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Posted September 18, 2013 | comments Leave a comment

Project grant fosters collaboration

By Kim Walter

WINCHESTER - Thanks to a new three-year grant, health professions students at Shenandoah University will graduate with advanced knowledge of how to improve health outcomes for patients in rural Virginia and West Virginia.

The grant, in excess of $1.1 million, is for a project to integrate interprofessional education into the university's advance practice nursing curriculum and prepare health professionals for rural health care initiatives.

According to the World Health Organization, "collaborative practice-ready" health care workers learn to practice in an interprofessional team.

In order to provide this type of professional for the health care workforce, the project, created by the Shenandoah University Eleanor Wade Custer School of Nursing's graduate program, will integrate the interprofessional education into the university's curriculum.

The project also will partner with Shenandoah University's Bernard J. Dunn School of Pharmacy, the divisions of physical therapy and occupational therapy and the university's physician assistant studies program to prepare health professionals to work together in order to assist patients with multiple chronic conditions.

Juliana Fehr, associate professor and director of the Nurse-Midwifery Program, will serve as the project director. She said the project will better prepare students for the changing landscape of a 21st century health care environment.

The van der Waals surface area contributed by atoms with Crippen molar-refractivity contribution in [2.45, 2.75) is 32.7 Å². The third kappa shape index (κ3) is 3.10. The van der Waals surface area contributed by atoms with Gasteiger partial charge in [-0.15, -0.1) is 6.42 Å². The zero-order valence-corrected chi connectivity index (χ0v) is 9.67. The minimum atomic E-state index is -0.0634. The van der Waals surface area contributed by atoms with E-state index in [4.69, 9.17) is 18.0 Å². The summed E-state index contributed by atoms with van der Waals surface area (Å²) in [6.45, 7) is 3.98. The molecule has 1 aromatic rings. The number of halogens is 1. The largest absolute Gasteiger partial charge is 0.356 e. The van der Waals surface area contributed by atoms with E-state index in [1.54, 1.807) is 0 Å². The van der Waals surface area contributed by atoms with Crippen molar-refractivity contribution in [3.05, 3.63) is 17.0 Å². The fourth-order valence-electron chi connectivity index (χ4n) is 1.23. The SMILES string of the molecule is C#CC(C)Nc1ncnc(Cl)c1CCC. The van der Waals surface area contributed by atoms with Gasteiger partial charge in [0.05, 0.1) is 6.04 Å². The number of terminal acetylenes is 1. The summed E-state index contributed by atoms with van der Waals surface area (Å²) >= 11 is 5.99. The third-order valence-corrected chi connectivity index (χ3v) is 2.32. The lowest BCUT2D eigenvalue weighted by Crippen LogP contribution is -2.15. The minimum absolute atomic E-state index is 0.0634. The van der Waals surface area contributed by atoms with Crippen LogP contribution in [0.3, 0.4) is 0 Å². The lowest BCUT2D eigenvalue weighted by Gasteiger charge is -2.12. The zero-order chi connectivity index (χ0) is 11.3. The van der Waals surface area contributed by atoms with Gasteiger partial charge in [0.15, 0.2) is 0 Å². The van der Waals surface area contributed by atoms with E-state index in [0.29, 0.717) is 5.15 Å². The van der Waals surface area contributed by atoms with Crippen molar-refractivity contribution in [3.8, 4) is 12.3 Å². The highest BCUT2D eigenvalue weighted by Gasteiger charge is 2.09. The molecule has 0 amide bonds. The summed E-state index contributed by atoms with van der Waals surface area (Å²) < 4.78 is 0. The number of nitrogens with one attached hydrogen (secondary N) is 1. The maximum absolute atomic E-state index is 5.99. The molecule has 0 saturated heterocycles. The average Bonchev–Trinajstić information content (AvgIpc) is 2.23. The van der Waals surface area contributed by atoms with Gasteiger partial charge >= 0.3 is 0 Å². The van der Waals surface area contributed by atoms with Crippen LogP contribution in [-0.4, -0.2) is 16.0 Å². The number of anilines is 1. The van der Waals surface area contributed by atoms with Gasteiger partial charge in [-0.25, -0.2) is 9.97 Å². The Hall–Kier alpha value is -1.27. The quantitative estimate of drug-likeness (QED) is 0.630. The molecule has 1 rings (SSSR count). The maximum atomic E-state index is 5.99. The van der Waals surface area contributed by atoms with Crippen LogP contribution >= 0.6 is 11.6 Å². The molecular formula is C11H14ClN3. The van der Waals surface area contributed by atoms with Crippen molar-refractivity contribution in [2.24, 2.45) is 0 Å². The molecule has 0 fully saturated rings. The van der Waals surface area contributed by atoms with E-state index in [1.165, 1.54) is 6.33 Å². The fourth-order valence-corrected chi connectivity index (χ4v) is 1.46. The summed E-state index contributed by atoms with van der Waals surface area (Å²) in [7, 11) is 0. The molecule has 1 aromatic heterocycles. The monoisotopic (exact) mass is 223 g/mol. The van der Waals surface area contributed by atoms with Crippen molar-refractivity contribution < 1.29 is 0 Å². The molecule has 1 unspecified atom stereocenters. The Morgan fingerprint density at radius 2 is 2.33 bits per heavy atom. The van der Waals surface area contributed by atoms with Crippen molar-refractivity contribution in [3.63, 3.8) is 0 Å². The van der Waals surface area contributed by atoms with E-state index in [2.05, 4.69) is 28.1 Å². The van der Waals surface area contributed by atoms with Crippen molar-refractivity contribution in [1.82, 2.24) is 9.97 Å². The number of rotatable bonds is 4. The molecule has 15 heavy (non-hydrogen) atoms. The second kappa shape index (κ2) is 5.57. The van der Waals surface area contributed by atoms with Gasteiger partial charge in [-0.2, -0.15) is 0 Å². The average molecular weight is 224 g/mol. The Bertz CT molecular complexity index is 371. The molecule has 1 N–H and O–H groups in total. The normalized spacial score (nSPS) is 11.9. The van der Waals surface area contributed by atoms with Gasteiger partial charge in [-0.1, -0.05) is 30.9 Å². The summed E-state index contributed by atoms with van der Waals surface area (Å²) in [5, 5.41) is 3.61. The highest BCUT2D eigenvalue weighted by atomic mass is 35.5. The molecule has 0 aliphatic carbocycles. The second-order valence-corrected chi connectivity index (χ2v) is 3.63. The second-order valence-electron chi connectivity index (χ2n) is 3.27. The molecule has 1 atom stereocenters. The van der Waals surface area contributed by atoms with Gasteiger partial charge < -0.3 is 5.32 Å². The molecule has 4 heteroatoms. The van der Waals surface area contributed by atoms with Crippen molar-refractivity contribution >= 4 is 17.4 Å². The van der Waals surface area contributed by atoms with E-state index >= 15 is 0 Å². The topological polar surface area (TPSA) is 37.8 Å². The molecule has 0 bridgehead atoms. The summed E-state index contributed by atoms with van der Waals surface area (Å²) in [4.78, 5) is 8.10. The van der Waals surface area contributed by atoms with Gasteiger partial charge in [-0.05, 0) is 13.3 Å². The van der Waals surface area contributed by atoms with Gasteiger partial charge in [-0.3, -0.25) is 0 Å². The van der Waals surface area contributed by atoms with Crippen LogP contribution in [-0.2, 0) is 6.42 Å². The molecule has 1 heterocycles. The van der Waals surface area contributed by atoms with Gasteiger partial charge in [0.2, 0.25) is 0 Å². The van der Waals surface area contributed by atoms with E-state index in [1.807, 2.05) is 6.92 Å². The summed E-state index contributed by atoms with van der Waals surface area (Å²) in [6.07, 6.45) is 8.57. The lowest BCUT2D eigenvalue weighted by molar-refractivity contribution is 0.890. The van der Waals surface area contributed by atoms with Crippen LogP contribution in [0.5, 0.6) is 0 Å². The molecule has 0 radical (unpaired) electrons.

"That environment increasingly calls on nurses, pharmacists, physicians and others to work as a team to deliver care in a high quality and safe manner," she said.

Central to the project is a Web-based virtual interprofessional learning center that will share lectures and clinical learning activities with all nursing, pharmacy and health professions students and faculty who will learn to work together in simulated and interactive formats.

These same learning opportunities will be offered to students and faculty in remote, rural and medically underserved areas.

Fehr said the virtual learning center will serve as a three-credit elective course for a majority of health professions students.

Simulated case studies will call on three students from different health professions to assess one patient with multiple issues. The students will be required to consult with each other to determine the best ways to care for a patient.

"So, say you've got a pregnant woman who also has pain from a past knee injury," she said. "This project will teach our students how they can refer a patient to another specialty, how they should consult and collaborate with other health care providers, and what types of questions they should ask."

Faculty will be watching and filming the scenarios in order to evaluate the students' collaboration.

The virtual learning opportunities will be available to physicians and other health professionals who are already practicing as a source of continuing education, Fehr said.

The U.S. Department of Health and Human Services Health Resources and Services Administration is fully funding the project in the amount of $374,738 in the first year, and has recommended future funding for the second and third years of the project, for a total of $1,120,652.

Fehr said funds will go toward building the necessary software and infrastructure for the virtual learning center, as well as paying coordinators, faculty members and other consultants.

The grant, Fehr said, represents the university's commitment to its communit-- both of providers and patients.

"When health professionals learn together, they will work well together," she said. "We are so appreciative that funds have been dedicated to increasing the quality and access of health care to the rural population."

Contact staff writer Kim Walter at 540-465-5137 ext. 191, or kwalter@nvdaily.com


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